When Linda Madden offered to help a local artist with some carving projects 19 years ago, she didn’t expect it would become a lifetime hobby.
But less than a year after picking up the tools of the trade, the Clinton woman set out on her own, creating eagles, cougars, and other woodland animals, as well as jewellery, from mediums such as soapstone and moose antlers.
“I didn’t know if I could do it but I thought I’d like to try,” says Madden, who sells her unique carvings at the Plaza Gallery in Whistler as well as two galleries in Banff. “The finished product is always a great thing to look at and I’m always happy when it turns out right. It’s just limitless what you can do and try.”
Madden’s creations are now on prominent display at Clinton’s Free Spirit Art Gallery, which officially opened this month at 1310 Cariboo Highway. Scores of people attended the opening, including local songstress Tracy Fallstrom, who sang from her album From the Heart, and Diamond Joe Boscott. Megan Francis also sold her homemade bannock.
Madden says the idea to open the gallery was part of a vision by her husband Bill Elliott, who built a new shop for his own antler chandelier creations and realized there was ample room at the front for a gallery. Other artists featured at the gallery include the couple’s daughter Maegan Elliott, who creates glassware with a Cricut vinyl application, Valmont Boucher’s wood-crafted pieces, Jane Robertson’s paintings, and Sterling Tresierra’s photographic prints.
Pieces by Cement Decor round out the selection, although Madden says there might be room for one more artist.
“It’s a good place to set up because it’s right on the highway,” she says. “It’s going to be great. With such a good opening it’s very promising.”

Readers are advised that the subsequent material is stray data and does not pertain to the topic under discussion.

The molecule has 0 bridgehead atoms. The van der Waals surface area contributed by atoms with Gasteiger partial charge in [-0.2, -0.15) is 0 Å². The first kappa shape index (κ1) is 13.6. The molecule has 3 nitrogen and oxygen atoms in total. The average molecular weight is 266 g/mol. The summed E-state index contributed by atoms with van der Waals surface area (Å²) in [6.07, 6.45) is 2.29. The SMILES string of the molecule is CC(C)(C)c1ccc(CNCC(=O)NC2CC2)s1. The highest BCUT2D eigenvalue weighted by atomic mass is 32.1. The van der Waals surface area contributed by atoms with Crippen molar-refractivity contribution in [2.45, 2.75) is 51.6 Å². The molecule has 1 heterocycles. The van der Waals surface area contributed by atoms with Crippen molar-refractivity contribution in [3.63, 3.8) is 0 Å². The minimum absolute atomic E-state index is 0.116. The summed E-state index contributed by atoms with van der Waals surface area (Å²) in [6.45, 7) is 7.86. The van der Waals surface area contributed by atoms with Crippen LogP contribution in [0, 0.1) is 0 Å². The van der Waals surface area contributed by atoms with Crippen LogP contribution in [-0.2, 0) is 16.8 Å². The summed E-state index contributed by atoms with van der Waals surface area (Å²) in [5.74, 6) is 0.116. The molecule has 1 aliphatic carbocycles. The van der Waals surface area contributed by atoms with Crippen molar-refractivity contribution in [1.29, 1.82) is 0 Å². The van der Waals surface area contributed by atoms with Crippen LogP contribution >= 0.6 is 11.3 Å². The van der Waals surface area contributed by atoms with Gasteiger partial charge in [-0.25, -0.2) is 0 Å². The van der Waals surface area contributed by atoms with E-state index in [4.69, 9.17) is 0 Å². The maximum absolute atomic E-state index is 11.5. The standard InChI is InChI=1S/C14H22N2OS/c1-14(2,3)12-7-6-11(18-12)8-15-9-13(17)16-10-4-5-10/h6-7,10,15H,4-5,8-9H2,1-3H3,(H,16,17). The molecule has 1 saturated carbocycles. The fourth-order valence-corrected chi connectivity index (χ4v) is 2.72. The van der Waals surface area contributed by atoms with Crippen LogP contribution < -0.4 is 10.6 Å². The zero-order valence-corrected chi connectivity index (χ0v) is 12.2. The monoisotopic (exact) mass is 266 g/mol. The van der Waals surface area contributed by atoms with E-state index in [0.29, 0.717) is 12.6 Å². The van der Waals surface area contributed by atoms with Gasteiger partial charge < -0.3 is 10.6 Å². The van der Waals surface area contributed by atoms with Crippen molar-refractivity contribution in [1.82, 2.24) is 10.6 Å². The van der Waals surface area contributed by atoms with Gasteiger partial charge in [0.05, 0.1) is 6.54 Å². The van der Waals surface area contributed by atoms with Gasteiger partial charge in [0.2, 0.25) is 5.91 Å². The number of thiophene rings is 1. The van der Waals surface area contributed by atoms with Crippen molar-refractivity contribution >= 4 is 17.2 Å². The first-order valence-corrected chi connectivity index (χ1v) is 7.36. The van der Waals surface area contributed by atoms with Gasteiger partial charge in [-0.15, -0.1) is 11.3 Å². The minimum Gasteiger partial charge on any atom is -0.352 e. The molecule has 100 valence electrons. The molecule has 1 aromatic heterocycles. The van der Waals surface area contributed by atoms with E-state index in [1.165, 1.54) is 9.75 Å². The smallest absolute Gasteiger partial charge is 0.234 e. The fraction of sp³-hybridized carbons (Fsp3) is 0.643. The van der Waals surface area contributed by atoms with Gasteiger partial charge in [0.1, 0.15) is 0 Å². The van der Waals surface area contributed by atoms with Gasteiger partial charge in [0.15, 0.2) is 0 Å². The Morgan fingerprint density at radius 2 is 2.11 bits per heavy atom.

Madden says it’s a great feeling to be able to create and experiment with her art. Although she enjoys the sandstone carvings because they polish up nicely, the antlers “are more of a creative outlet for me.”
The couple buy their antlers from around B.C. “We actually went shed [antler] hunting, but we’ve never come up with anything,” Madden says. She adds that the antlers allow her to play, either by using the existing shape or making something entirely different.
She does her carving gradually, taking it in each night to study it and see what else needs to be done. She can do a fair-sized eagle in a week, but says that her relief art — carving animals and other things into something like antlers — can take a few days to a few weeks. She carves in between her other pastimes, such as caring for the garden — she has created a “beautiful yard” — cleaning and cooking, and spending time with her grandchildren.
“I carve just when I have time to carve,” she says. “It’s great because I love it. Sometimes I don’t want to sell it.” She has kept three pieces for herself, including a soapstone eagle, a cougar on a lone piece of antler, and a couple of birds.
The gallery will be open weekends to start, or when there’s a lot of traffic in town during the summer tourist season.
“The town is practically full now,” says Madden. “We just need people to stop.”